Table 3 Associations between adverse childhood experiences and non-daily toothbrushing in adolescents

The adverse experiences of parental separation/divorce and parental alcohol problems were both associated with increased dentine caries experience when compared with no exposure to the specific ACE. Furthermore, the effect sizes of parental separation/divorce, parental alcohol problems, witness to violence, sexual abuse by an adult, and bully victimization were more predominant among 16–17-year-olds. We also found evidence of effect modification by age for bully victimization (Pinteraction < 0.001), and the effect primarily occurring among 16–17-year-olds (IRR 1.30, 95% CI 1.14–1.50), Table 4.

Table 4 Associations between adverse childhood experiences and dentine caries experience (DMFT)

We observed a positive linear association between increasing number of reported adversities and higher dentine caries experience, with a 6% increase in mean DMFT for every additional adversity (IRR 1.06, 95% CI 1.02–1.09). Also, there was evidence of modification by age (Pinteraction = 0.026) and the effect was predominantly among the 16–17-year-olds (IRR 1.10, 95% CI 1.05–1.16), Table 4.

We found an association between several specific ACEs and a higher enamel caries experience among exposed adolescents compared to those with no exposure to the given ACE. Further, a positive linear association between increasing number of reported adversities and a higher mean number of teeth with enamel lesions was observed (IRR 1.07, 95% CI 1.03–1.11). The likelihood ratio test yielded no evidence of modification by age in the association between specific ACEs and enamel caries, Table 5.

Table 5 Associations between adverse childhood experiences and enamel caries


In this population-based cross-sectional study of 6351 adolescents aged 13–17 years, we found that adolescents with a history of adverse experiences were more likely to report infrequent toothbrushing and have a higher dentine caries experience compared to peers with no exposure to adverse experiences. This association, however, occurred for some, but not all, ACEs. Further, there was evidence of a dose-response relationship; each additional adversity was associated with a higher likelihood of non-daily toothbrushing and an increase in both mean DMFT and mean number of teeth with enamel caries.

We included toothbrushing frequency as a measure of oral health risk behaviour, as toothbrushing with fluoride toothpaste is considered the first-line prophylaxis for caries [47,48,49]. Our results suggest an association between ACEs and non-daily toothbrushing. These findings are in line with other paediatric studies reporting an association between ACEs and poor oral hygiene, as measured by severity of gingival inflammation or dental plaque [25, 26, 50]. In contrast, Folayan et al. observed no association between adverse experiences and oral hygiene among Nigerian children and adolescents [51].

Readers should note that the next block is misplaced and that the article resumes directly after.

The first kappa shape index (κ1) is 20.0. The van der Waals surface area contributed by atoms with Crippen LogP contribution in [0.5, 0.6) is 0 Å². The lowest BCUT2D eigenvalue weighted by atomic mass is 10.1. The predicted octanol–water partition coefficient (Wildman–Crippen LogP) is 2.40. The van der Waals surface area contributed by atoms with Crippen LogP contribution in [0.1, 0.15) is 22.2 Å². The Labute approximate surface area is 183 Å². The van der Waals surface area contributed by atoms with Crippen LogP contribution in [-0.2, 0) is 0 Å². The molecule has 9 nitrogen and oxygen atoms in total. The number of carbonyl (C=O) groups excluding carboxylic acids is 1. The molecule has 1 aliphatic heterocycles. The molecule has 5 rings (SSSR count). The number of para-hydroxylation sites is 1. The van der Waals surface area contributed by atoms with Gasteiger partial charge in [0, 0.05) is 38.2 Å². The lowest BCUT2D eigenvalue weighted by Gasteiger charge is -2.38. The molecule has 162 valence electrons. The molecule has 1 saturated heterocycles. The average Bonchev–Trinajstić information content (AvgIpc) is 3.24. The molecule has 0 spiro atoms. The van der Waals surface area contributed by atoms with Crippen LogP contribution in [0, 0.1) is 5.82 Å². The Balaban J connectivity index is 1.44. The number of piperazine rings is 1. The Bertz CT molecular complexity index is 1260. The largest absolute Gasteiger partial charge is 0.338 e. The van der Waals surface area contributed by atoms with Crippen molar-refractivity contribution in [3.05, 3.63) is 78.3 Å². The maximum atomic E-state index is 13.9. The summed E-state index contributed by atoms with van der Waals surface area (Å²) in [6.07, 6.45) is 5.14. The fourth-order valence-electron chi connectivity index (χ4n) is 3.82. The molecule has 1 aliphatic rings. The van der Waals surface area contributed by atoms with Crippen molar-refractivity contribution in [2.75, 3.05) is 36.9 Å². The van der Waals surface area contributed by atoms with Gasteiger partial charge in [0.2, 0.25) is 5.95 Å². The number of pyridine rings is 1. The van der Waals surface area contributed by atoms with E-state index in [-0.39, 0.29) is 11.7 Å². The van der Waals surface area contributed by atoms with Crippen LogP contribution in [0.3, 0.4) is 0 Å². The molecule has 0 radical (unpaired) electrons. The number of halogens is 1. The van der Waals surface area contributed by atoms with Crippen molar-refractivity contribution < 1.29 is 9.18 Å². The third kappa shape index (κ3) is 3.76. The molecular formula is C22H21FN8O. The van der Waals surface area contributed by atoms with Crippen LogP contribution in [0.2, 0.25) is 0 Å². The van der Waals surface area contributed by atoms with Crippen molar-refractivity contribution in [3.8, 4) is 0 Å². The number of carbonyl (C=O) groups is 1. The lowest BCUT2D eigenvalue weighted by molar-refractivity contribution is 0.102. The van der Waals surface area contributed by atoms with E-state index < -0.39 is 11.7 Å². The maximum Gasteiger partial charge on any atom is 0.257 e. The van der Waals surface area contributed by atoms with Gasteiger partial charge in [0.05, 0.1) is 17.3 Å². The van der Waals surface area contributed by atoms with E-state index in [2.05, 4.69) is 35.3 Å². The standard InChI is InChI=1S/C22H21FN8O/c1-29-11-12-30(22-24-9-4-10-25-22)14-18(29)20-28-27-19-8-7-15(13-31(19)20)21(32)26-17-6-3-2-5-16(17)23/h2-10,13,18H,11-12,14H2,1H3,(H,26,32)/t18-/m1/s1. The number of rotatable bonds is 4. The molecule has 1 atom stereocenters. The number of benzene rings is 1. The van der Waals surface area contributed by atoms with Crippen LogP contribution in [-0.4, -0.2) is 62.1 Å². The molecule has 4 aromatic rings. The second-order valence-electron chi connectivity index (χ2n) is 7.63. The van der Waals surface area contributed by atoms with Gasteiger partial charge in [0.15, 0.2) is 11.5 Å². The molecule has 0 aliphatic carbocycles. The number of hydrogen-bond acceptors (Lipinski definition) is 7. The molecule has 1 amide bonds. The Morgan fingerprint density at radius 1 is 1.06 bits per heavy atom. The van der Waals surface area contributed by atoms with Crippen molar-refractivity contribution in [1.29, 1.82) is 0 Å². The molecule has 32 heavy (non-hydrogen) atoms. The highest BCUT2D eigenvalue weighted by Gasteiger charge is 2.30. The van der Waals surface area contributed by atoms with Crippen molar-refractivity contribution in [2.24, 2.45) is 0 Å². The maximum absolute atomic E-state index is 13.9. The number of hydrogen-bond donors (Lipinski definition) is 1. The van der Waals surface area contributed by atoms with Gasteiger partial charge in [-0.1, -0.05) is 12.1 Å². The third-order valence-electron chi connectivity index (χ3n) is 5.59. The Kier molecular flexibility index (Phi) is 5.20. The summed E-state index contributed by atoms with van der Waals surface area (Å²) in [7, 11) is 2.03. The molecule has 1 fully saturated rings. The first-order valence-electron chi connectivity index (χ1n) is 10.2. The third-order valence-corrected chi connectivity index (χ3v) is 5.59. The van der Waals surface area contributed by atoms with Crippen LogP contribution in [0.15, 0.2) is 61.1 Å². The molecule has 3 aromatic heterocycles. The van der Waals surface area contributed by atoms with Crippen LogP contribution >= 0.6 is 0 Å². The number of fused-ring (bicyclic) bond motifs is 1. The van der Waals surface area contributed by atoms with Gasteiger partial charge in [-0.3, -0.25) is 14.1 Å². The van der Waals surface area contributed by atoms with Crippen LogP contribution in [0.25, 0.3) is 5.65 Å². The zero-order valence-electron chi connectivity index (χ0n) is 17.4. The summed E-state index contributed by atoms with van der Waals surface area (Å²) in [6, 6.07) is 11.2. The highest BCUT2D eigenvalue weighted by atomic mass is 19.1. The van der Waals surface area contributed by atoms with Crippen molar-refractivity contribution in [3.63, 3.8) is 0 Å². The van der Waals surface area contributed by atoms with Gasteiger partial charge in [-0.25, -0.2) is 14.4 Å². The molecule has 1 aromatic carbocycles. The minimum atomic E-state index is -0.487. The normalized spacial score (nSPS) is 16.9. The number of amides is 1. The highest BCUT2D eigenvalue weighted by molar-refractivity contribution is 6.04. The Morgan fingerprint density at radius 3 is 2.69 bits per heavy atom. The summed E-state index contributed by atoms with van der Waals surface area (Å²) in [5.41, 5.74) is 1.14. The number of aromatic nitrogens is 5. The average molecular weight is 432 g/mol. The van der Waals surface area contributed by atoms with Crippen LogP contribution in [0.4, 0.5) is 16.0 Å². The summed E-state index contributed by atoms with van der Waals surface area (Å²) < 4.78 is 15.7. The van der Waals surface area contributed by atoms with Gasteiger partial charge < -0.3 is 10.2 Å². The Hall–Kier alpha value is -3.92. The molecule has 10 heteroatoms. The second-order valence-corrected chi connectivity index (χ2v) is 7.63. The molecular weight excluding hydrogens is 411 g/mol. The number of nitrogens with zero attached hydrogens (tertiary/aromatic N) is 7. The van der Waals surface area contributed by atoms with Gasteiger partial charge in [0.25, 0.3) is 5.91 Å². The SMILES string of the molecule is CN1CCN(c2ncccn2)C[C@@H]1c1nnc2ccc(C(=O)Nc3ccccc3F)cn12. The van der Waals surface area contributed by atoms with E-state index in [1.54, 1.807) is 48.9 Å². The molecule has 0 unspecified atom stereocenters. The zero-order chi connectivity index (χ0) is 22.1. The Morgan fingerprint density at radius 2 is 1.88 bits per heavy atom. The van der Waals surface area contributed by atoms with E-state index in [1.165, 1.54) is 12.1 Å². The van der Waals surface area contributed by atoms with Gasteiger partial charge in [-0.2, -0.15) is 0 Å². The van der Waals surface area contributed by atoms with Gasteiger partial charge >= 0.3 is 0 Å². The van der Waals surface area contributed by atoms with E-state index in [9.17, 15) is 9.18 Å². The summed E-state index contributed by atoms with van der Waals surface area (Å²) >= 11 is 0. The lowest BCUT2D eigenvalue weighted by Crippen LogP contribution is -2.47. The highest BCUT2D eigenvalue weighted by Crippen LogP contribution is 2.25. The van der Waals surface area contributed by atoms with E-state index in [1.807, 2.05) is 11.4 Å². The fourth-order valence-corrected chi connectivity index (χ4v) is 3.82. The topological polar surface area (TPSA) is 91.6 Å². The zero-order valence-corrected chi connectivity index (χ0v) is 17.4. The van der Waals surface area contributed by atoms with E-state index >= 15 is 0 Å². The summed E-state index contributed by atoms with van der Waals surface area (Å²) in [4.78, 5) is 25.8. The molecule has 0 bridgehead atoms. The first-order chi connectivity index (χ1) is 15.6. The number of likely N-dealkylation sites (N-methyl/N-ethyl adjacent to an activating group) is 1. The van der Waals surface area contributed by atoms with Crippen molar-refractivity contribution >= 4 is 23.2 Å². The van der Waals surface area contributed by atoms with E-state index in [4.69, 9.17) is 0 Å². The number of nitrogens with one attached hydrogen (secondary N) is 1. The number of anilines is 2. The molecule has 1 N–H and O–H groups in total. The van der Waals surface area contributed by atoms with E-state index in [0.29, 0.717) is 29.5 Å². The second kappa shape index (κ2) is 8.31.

Further, the study findings are in line with the results of other studies exploring the presence of caries in children exposed to adversities [24, 25, 27, 52]. However, we also found evidence of an effect modification by age with dentine caries experience being more predominant in the older, 16–17-year-old group than among the 13–15-year-olds. In fact, our results suggest no association between ACEs and dentine caries experience in 13–15-year-olds, which is in line with a suburban Nigerian study among 6–16-year-olds (96% of the study sample was 11–16 years) by Folayan et al. [51]. In agreement with Folayan, we hypothesize this could partly be explained by the fact that as adolescents grow older, ACEs have more time to suffer an impact on oral health, in a “wear and tear” manner. Younger adolescents have many newly erupted permanent teeth, and since caries is a cumulative disease, the impact of ACEs on dentine caries experience may be less detectable in these ages. Hence, including enamel caries, which reflect initial caries activity, may provide a better understanding of the association between ACEs and caries. We did find an association between increasing number of reported adversities and higher enamel caries experience among both younger and older adolescents, revealing an impact in the earlier phase in caries development.

Kvist et al. observed that bully victimization had a surprisingly great impact on self-reported oral health. [53]. Their finding was later corroborated with clinical measures of caries (i.e., DMFT) in a study from Brazil [54], which is in line with our findings – where reporting bully victimization was associated with a 30% higher mean DMFT compared to non-victimized peers among 16-17-year-olds. We also observed a two-fold higher likelihood of non-daily toothbrushing among 16–17-year-old victims of bullying. In other words, bully victimization may have a considerable impact on oral health.

Several mechanisms linking adversities to poor health outcomes later in life have been proposed, including the adoption of health risk behaviours, a leading cause of morbidity [4, 11]. In the context of oral health risk behaviours, it has been suggested that the prolonged stress induced by adversities may both occupy and deplete the resources necessary for self-care [55], or leave the individual less motivated to pay attention to oral self-care [56]. Further, prolonged exposure to stress is linked to learning difficulties [11, 57]. Chronic stress may be all-consuming, potentially occupying the individual’s resources to feel, reflect, and be mentally present, resulting in the loss of valuable learning opportunities, such as learning and adapting to oral hygiene practises. In addition, it has been suggested that vulnerable family settings may reduce the caregiver’s ability and capacity to provide responsive care, including the establishment and follow-up of oral hygiene habits [23].